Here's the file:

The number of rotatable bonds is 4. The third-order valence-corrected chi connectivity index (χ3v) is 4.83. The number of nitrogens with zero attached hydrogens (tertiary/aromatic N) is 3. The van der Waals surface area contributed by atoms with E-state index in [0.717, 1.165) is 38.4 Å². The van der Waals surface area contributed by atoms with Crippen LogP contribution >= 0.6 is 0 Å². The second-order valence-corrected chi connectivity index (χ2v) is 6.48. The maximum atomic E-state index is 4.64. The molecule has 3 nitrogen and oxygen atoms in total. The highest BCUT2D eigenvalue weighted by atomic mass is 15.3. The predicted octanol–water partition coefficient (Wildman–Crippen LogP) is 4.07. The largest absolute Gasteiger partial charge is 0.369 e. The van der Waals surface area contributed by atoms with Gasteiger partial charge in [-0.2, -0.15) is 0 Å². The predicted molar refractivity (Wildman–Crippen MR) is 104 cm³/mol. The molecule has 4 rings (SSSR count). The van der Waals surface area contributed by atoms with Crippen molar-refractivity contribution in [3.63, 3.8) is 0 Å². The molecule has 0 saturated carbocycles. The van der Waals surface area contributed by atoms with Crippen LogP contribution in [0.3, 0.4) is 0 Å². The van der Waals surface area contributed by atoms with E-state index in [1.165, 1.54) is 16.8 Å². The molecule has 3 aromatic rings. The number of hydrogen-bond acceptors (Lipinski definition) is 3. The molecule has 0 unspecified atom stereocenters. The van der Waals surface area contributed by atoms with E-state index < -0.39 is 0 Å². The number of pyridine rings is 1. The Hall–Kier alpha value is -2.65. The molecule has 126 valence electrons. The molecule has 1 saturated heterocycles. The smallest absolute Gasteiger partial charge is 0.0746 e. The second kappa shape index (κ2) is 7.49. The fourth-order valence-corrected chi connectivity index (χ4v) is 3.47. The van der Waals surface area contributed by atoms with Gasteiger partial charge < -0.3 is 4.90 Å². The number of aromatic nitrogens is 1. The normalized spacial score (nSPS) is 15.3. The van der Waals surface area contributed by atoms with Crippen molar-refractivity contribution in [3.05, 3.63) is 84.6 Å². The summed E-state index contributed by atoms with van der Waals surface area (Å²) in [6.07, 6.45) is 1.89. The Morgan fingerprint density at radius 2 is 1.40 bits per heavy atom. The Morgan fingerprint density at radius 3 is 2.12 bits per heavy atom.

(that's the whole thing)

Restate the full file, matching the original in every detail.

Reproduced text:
The number of rotatable bonds is 4. The third-order valence-corrected chi connectivity index (χ3v) is 4.83. The number of nitrogens with zero attached hydrogens (tertiary/aromatic N) is 3. The van der Waals surface area contributed by atoms with E-state index in [0.717, 1.165) is 38.4 Å². The van der Waals surface area contributed by atoms with Crippen LogP contribution >= 0.6 is 0 Å². The second-order valence-corrected chi connectivity index (χ2v) is 6.48. The maximum atomic E-state index is 4.64. The molecule has 3 nitrogen and oxygen atoms in total. The highest BCUT2D eigenvalue weighted by atomic mass is 15.3. The predicted octanol–water partition coefficient (Wildman–Crippen LogP) is 4.07. The largest absolute Gasteiger partial charge is 0.369 e. The van der Waals surface area contributed by atoms with Gasteiger partial charge in [-0.2, -0.15) is 0 Å². The predicted molar refractivity (Wildman–Crippen MR) is 104 cm³/mol. The molecule has 4 rings (SSSR count). The van der Waals surface area contributed by atoms with Crippen molar-refractivity contribution in [3.63, 3.8) is 0 Å². The molecule has 0 saturated carbocycles. The van der Waals surface area contributed by atoms with Crippen LogP contribution in [0.3, 0.4) is 0 Å². The van der Waals surface area contributed by atoms with E-state index in [1.165, 1.54) is 16.8 Å². The molecule has 3 aromatic rings. The number of hydrogen-bond acceptors (Lipinski definition) is 3. The molecule has 0 unspecified atom stereocenters. The van der Waals surface area contributed by atoms with E-state index < -0.39 is 0 Å². The number of pyridine rings is 1. The Hall–Kier alpha value is -2.65. The molecule has 126 valence electrons. The molecule has 1 saturated heterocycles. The smallest absolute Gasteiger partial charge is 0.0746 e. The second kappa shape index (κ2) is 7.49. The fourth-order valence-corrected chi connectivity index (χ4v) is 3.47. The van der Waals surface area contributed by atoms with Gasteiger partial charge < -0.3 is 4.90 Å². The number of aromatic nitrogens is 1. The normalized spacial score (nSPS) is 15.3. The van der Waals surface area contributed by atoms with Crippen molar-refractivity contribution in [3.05, 3.63) is 84.6 Å². The summed E-state index contributed by atoms with van der Waals surface area (Å²) in [6.07, 6.45) is 1.89. The Morgan fingerprint density at radius 2 is 1.40 bits per heavy atom. The Morgan fingerprint density at radius 3 is 2.12 bits per heavy atom.